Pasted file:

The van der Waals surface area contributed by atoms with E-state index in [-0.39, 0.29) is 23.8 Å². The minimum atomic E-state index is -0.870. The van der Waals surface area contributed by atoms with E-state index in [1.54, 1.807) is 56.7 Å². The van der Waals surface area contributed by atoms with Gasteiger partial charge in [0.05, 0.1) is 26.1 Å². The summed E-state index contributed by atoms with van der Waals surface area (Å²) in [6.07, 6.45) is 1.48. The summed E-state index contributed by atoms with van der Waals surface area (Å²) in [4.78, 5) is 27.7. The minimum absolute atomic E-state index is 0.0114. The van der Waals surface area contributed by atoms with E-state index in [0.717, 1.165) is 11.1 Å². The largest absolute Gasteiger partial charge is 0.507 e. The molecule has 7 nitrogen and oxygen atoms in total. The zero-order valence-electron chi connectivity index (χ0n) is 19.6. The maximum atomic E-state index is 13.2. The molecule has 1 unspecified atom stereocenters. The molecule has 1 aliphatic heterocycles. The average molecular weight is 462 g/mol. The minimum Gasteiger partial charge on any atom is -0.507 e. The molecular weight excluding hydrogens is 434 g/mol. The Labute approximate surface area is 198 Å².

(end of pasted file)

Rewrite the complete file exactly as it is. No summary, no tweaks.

The van der Waals surface area contributed by atoms with E-state index in [-0.39, 0.29) is 23.8 Å². The minimum atomic E-state index is -0.870. The van der Waals surface area contributed by atoms with E-state index in [1.54, 1.807) is 56.7 Å². The van der Waals surface area contributed by atoms with Gasteiger partial charge in [0.05, 0.1) is 26.1 Å². The summed E-state index contributed by atoms with van der Waals surface area (Å²) in [6.07, 6.45) is 1.48. The summed E-state index contributed by atoms with van der Waals surface area (Å²) in [4.78, 5) is 27.7. The minimum absolute atomic E-state index is 0.0114. The van der Waals surface area contributed by atoms with E-state index in [0.717, 1.165) is 11.1 Å². The largest absolute Gasteiger partial charge is 0.507 e. The molecule has 7 nitrogen and oxygen atoms in total. The zero-order valence-electron chi connectivity index (χ0n) is 19.6. The maximum atomic E-state index is 13.2. The molecule has 1 unspecified atom stereocenters. The molecule has 1 aliphatic heterocycles. The average molecular weight is 462 g/mol. The minimum Gasteiger partial charge on any atom is -0.507 e. The molecular weight excluding hydrogens is 434 g/mol. The Labute approximate surface area is 198 Å².